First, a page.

Roberts deserved bipartisan vote
John Roberts Jr. has been sworn in as the chief justice of the U.S. Supreme Court.
SENATORS Inouye and Akaka were among the 22 Democrats to cast votes against the confirmation
of John Roberts Jr. as chief justice of the United States, but their expressed reasons are likely to be dismissed as partisan hyperbole. Instead, they will be viewed as automatic nays when President Bush's next Supreme Court nominee comes before the Senate.
Both of Hawaii's senators said they voted against Roberts because of unanswered questions resulting from the Bush administration's refusal to release internal memoranda written by Roberts when he was principal deputy solicitor general in the Justice Department from 1989-'93. The solicitor general argues the administration's position in cases before the Supreme Court.
The Senate was provided tens of thousands of pages of documents made available from his years as an assistant to the attorney general and associate counsel in the White House under President Ronald Reagan. Roberts testified that those documents represented the administration's positions, which were not necessarily his own.
Senators naturally wanted internal memos from Roberts' days as deputy solicitor general, which would more candidly reflect his own views. The Bush administration kept a lock on those documents, maintaining that their release would have a chilling effect on legal discussions within the solicitor general's office.
The administration's position was supported in a letter signed by all seven living former solicitors general, both Democrats and Republicans, objecting to a Senate request for similar memos written by Miguel A. Estrada, Bush's nominee to the federal appeals bench. Estrada withdrew after Democrats blocked his nomination.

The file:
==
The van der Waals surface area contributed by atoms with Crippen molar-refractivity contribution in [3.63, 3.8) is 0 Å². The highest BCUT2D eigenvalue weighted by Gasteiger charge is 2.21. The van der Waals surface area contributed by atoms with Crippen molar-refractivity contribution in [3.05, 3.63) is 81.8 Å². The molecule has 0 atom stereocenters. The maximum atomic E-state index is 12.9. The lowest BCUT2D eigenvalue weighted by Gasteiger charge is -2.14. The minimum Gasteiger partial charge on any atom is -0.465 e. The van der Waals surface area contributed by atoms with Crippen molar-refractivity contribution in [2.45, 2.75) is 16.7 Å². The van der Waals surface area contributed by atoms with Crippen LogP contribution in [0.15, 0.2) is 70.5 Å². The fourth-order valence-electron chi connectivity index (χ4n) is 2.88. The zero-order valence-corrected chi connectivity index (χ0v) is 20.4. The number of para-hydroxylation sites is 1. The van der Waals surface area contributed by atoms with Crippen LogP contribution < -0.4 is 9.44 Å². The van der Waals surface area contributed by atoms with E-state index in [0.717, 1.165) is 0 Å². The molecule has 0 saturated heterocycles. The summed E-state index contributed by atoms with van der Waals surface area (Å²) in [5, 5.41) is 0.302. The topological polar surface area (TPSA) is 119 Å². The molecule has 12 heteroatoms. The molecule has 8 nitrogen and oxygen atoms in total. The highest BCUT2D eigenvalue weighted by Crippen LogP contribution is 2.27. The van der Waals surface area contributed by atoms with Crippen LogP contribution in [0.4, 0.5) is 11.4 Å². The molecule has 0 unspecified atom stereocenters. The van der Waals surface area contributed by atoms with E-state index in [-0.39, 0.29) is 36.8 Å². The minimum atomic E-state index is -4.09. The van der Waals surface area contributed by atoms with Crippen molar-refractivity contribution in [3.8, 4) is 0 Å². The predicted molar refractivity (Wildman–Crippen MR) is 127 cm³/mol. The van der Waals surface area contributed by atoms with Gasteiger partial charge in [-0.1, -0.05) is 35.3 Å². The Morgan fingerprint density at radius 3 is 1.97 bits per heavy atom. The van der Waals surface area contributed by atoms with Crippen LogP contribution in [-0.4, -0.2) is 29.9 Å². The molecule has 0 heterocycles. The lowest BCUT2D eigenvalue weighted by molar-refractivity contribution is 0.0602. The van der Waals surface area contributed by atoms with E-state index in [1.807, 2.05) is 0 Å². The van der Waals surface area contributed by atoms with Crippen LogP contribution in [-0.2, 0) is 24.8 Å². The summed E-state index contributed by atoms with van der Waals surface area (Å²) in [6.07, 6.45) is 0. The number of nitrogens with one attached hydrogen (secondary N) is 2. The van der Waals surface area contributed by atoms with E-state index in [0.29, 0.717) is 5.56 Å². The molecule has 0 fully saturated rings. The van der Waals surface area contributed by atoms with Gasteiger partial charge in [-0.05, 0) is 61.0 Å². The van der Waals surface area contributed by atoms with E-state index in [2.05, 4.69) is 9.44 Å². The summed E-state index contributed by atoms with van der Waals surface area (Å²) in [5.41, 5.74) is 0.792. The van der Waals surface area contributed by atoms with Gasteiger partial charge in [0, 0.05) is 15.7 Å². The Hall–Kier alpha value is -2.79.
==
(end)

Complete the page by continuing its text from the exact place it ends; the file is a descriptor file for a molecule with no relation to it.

During his confirmation hearings, Roberts came across as a brilliant and congenial individual with a pragmatic approach to the law and a high respect for legal precedent. He properly declined to opine on issues that are likely to come before the high court. He did not come across as an ideologue, but senators who cast negative votes will be regarded as such.
If not at Kahe, then where?
Hawaiian Electric Co. shelved its plan for wind turbines above Kahe Point after Mayor Hannemann voiced his objections
THOUGH disappointed, officials of Hawaiian Electric Co. can't have been surprised about the opposition to the utility's plan
to put up wind turbines above Kahe Point.
With the Leeward Oahu community still prickly from an unsuccessful fight over the city landfill last year, there is little wonder that residents weren't pleased to accommodate another facility, particularly one some considered unsightly, in their neighborhood.
When Mayor Hannemann, reflecting the community's sentiment, joined the opposition this week, HECO knew it could not fight City Hall and folded its blueprint. But finding another site for its wind-power plant won't be easy as long as the public is unwilling to make the trade off to gain a source of renewable energy.
No one wants to pay more in cash and environmental costs to keep the lights on, and though alternative energy is popular in concept, no one wants the infrastructure for such power generation in their backyard, either.
Wind turbine projects have met opposition elsewhere, most recently in Massachusetts where a proposal off Martha's Vineyard has run into community resistance. But others in sparsely populated areas haven't. It is the human factor that snarls development.
HECO, which engaged in a long, expensive and contentious battle over power lines on Waahila Ridge a few years back, will now explore Kahuku, where it experimented with wind power in the 1980s, as a location. However, since that time, the land has been bought by the U.S. Army. Moreover, residents on the North Shore might be just as unwilling to welcome the turbines.
By law, HECO must produce electricity from renewable sources in percentages that increase through the next 15 years. In addition, demand for power will rise in pace with population and economic growth. HECO faces formidable challenges in reaching these objectives, especially if NIMBY dominates the agenda.